The filing comes after an editorial in the Elko Daily Press alleged that Gibbons was having an affair with an unidentified woman. (Gibbons responded to the item with a strongly worded letter to the editor saying the woman is just a friend.)

Dawn Gibbons, meanwhile, has shown up in a few sympathetic media profiles.

The court documents do not name Gibbons’ alleged mistress, calling her a frequent “bar, lunch, dinner, and even grocery store companion” with a “striking resemblance” to Chrissy Mazzeo, the woman who accused then-Congressman Gibbons in 2006 of getting drunk and making a pass at her in a Las Vegas parking garage during the final weeks of his race for governor.

Republicans fear the spectacle will become even more public.

“The toothpaste is out of the tube,” Wark said.

Robert Uithoven, who ran Gibbons’ congressional office and his gubernatorial campaign, said the governor must steel himself for an ugly public feud and stay focused on the state’s business. “I care a lot for the Gibbons family and this is sad, and in a way it’s disgusting, how one side wants this played out like it’s the most important issue in the state. I don’t think most citizens of this state want this.”

To be sure, many Republicans are publicly standing behind him. Even that support, though, seems tepid.

When asked if the divorce would affect Gibbons’ political future, Sen. Barbara Cegavske, R-Las Vegas, said, “It’s up to the people when they vote for him.”

The reelection, Cegavske said, “is two years away. We have to wait and see what happens then. To speculate, right now, I think it’s premature.”

Joe Brown, the Republican national committeeman, said he believes the governor still has some strong support in the state.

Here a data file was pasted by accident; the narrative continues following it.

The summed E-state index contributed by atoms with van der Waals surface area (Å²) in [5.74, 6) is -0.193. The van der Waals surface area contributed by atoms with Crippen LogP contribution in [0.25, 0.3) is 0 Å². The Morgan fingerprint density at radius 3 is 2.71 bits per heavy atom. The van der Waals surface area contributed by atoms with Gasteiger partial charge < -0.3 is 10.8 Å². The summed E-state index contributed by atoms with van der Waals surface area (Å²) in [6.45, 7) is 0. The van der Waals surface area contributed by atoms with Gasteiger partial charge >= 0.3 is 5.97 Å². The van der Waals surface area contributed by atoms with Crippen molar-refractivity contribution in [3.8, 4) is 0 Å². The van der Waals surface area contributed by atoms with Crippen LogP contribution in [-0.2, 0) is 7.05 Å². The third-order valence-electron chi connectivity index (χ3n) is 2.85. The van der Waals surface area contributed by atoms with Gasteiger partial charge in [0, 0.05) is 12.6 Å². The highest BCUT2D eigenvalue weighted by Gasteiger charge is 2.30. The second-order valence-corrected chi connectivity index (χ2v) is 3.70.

Chuck Muth, a longtime conservative activist, said Republicans he talks to are aghast at the public nature of the divorce and have begun discussing limiting the damage and finding someone else to run in 2010.

Other Republicans, including a prominent lobbyist, a political operative and a state legislator, echoed Muth’s comments but declined to do so publicly.

Sen. Bob Beers, R-Las Vegas, intimated that the governor and his allies would begin fighting back.

“All I see so far is that he has wanted to keep this out of public discussion, which is the normal reaction given they have a son and family members potentially embarrassed by whatever ‘he said/she said’ is involved. That kind of discretion takes two, and it appears Mrs. Gibbons has no interest in that. I imagine sometime in the next couple of days, we’ll see the ‘he said’ portion of it.”

There is little doubt that the governor’s divorce has become a distraction.

At a news conference held Wednesday evening in Las Vegas to discuss a program for teachers buying their first homes, a TV reporter asked Gibbons what the nearly dozen members of the press had apparently come for:

“Governor, there’s an allegation out there made by your wife that you have a girlfriend ...”

Gibbons responded: “Let me just say — let me just answer your question. First of all, I have answered this. You can read my response in the Elko Daily Free Press,” he said. “I don’t think it’s appropriate for me to discuss my personal problems in the public. And I’m not going to do so.”

The reporter then started to ask a follow-up question.

“Governor, does the FBI probe have anything to do with you not ...?”

“Absolutely not,” the governor interrupted. “That’s a phony, facetious question to be asking.”

His spokesman stepped in front of the podium.

“And that’s going to do our press conference.”